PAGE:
Brandon Miller is a great kid from a great family. He’s trapped in the destructive culture we created and continue to tolerate. We’ve been watching grown men fold, bow, and submit to this toxic culture for the last decade. Many of the journalists and broadcasters criticizing Miller had and have no problem worshiping at the altar of Saint George Floyd. NFL owners have turned over millions of dollars to an “Inspire Change” criminal justice reform movement that demonizes law enforcement and formulates sob stories for career criminals.
America is doing something wrong when the mistakes of criminals warrant an abundance of compassion and the errors of good people are unforgivable.
What happened to Miller, the star of Alabama’s No. 2-ranked basketball team, makes perfect sense in modern American culture. The 6-foot-9 freshman forward, a likely NBA lottery pick, followed the lead of professional athletes. Via social media and their public statements in the media, black professional athletes present themselves as court-appointed public defenders for career criminals.
Showtime Sports podcast star and former NBA player Stephen Jackson posted a video of himself bragging about hanging out with gangbangers on “O Block,” an infamous area on the South Side of Chicago.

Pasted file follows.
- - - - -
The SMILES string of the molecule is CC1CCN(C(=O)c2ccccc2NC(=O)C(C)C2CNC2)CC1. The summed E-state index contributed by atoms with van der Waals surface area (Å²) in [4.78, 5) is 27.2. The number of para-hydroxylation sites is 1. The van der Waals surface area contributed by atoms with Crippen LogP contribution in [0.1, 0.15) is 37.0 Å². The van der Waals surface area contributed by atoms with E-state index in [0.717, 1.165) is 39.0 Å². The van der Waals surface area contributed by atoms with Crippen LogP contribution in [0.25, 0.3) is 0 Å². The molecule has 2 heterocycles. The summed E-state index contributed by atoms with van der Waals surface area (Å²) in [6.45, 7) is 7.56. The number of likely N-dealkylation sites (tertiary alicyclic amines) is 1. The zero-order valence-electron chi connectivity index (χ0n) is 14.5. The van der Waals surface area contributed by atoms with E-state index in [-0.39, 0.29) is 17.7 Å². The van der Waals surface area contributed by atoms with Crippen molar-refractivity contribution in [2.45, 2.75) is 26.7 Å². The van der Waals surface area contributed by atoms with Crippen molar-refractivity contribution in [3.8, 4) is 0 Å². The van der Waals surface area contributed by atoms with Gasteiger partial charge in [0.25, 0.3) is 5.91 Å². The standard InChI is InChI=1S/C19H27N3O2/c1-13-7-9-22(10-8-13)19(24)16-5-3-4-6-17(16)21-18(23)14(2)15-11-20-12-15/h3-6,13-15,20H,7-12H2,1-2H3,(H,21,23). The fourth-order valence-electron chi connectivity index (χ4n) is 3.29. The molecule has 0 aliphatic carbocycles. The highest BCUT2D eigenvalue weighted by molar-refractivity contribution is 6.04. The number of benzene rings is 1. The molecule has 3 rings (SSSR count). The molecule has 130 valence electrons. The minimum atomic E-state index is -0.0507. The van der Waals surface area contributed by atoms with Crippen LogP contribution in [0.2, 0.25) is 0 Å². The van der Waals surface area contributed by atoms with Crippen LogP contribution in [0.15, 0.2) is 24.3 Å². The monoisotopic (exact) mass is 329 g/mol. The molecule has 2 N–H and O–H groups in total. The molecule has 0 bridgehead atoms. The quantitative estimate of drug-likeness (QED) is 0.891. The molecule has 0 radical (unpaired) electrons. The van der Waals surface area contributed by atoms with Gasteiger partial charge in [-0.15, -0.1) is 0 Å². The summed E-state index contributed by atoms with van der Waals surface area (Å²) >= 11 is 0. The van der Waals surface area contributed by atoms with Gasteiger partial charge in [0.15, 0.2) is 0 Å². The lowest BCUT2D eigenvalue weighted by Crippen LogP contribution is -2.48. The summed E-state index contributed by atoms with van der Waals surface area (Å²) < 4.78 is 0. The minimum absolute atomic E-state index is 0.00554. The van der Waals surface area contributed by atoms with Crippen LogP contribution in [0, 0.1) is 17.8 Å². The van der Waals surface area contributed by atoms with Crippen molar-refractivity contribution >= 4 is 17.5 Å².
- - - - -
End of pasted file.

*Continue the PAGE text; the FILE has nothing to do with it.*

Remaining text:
It’s not difficult to see what was influencing Miller in the wee hours of January 15. Darius Miles, a little-used bench player, was the Stephen Jackson of the Alabama basketball team. Miles had all the street cred. Miles kept his boy from the hood (Michael Davis) close.
Miller allegedly responded to a text from Miles that initially asked for a ride to another location and then allegedly asked for Miller to deliver the handgun Miles allegedly left in the back of Miller’s car earlier in the evening. When Miller arrived at the scene, Miles allegedly retrieved the handgun and gave it to his childhood friend, Davis, who allegedly shot into a car Jamea Harris and her boyfriend occupied. Harris was killed.
Within days, police arrested Miles and Davis for murder. Alabama immediately dissociated itself from Miles, who only played in six games this season. Miller kept playing basketball.
This week, during a grand jury hearing, the public learned that Miller allegedly drove the gun to the scene. Prosecutors have stated there are no plans to charge Miller with a crime. He has been described as a cooperating witness, leading many people to wonder if he’s receiving preferential treatment because he’s a superstar athlete. Miller, Alabama basketball coach Nate Oats, and school president Stuart Bell have all been vilified for taking no action against Miller.
On Wednesday, a day after the public learned Miller’s alleged role in the tragedy, the freshman scored 41 points against South Carolina, sinking the game-winning shot.
Oats has defended his decision not to discipline Miller, saying Miller is a good kid who was at the wrong place at the wrong time. Miller’s lawyer put out a long statement explaining Miller’s involvement in the tragedy. The entire incident is captured on video and allegedly supports the lawyer’s narrative.
The explanations might be difficult for some people to understand. But not for me. I believe Brandon Miller is a good kid. I believe we have placed good kids in a terrible predicament by forcing them to develop in a culture dedicated to undermining their development.